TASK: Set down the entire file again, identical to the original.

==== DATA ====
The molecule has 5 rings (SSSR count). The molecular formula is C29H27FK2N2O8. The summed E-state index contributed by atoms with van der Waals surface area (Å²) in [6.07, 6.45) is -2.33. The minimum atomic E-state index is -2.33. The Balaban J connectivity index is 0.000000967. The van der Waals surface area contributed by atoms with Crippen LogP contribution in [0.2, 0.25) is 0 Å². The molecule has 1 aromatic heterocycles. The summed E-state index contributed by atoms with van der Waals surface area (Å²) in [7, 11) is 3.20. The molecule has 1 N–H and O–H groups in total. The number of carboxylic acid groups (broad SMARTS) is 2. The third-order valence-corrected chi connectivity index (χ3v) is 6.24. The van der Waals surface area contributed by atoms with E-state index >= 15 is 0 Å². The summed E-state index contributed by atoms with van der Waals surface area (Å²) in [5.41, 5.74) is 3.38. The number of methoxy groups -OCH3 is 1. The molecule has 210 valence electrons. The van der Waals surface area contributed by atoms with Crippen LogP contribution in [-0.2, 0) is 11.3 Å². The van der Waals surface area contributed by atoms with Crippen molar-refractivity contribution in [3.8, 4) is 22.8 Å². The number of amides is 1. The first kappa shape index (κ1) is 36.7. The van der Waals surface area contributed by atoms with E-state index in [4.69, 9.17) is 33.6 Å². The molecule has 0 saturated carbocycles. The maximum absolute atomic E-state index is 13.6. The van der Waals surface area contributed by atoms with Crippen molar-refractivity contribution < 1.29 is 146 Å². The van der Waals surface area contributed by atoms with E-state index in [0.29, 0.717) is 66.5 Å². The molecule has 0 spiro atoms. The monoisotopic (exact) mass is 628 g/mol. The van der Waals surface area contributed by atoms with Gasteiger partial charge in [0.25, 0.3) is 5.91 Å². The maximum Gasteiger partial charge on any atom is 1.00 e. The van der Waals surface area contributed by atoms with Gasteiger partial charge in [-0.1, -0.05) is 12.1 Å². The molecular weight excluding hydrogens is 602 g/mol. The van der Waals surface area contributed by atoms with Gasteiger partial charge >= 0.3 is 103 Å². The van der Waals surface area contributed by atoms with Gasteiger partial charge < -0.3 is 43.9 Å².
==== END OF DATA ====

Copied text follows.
The molecule has 5 rings (SSSR count). The molecular formula is C29H27FK2N2O8. The summed E-state index contributed by atoms with van der Waals surface area (Å²) in [6.07, 6.45) is -2.33. The minimum atomic E-state index is -2.33. The Balaban J connectivity index is 0.000000967. The van der Waals surface area contributed by atoms with Crippen LogP contribution in [0.2, 0.25) is 0 Å². The molecule has 1 aromatic heterocycles. The summed E-state index contributed by atoms with van der Waals surface area (Å²) in [7, 11) is 3.20. The molecule has 1 N–H and O–H groups in total. The number of carboxylic acid groups (broad SMARTS) is 2. The third-order valence-corrected chi connectivity index (χ3v) is 6.24. The van der Waals surface area contributed by atoms with E-state index >= 15 is 0 Å². The summed E-state index contributed by atoms with van der Waals surface area (Å²) in [5.41, 5.74) is 3.38. The number of methoxy groups -OCH3 is 1. The molecule has 210 valence electrons. The van der Waals surface area contributed by atoms with Crippen LogP contribution in [-0.2, 0) is 11.3 Å². The van der Waals surface area contributed by atoms with Crippen molar-refractivity contribution in [3.8, 4) is 22.8 Å². The number of amides is 1. The first kappa shape index (κ1) is 36.7. The van der Waals surface area contributed by atoms with E-state index in [4.69, 9.17) is 33.6 Å². The molecule has 0 saturated carbocycles. The maximum absolute atomic E-state index is 13.6. The van der Waals surface area contributed by atoms with Crippen molar-refractivity contribution < 1.29 is 146 Å². The van der Waals surface area contributed by atoms with E-state index in [0.29, 0.717) is 66.5 Å². The molecule has 0 spiro atoms. The monoisotopic (exact) mass is 628 g/mol. The van der Waals surface area contributed by atoms with Gasteiger partial charge in [0.25, 0.3) is 5.91 Å². The maximum Gasteiger partial charge on any atom is 1.00 e. The van der Waals surface area contributed by atoms with Gasteiger partial charge in [-0.1, -0.05) is 12.1 Å². The molecular weight excluding hydrogens is 602 g/mol. The van der Waals surface area contributed by atoms with Gasteiger partial charge >= 0.3 is 103 Å². The van der Waals surface area contributed by atoms with Gasteiger partial charge < -0.3 is 43.9 Å².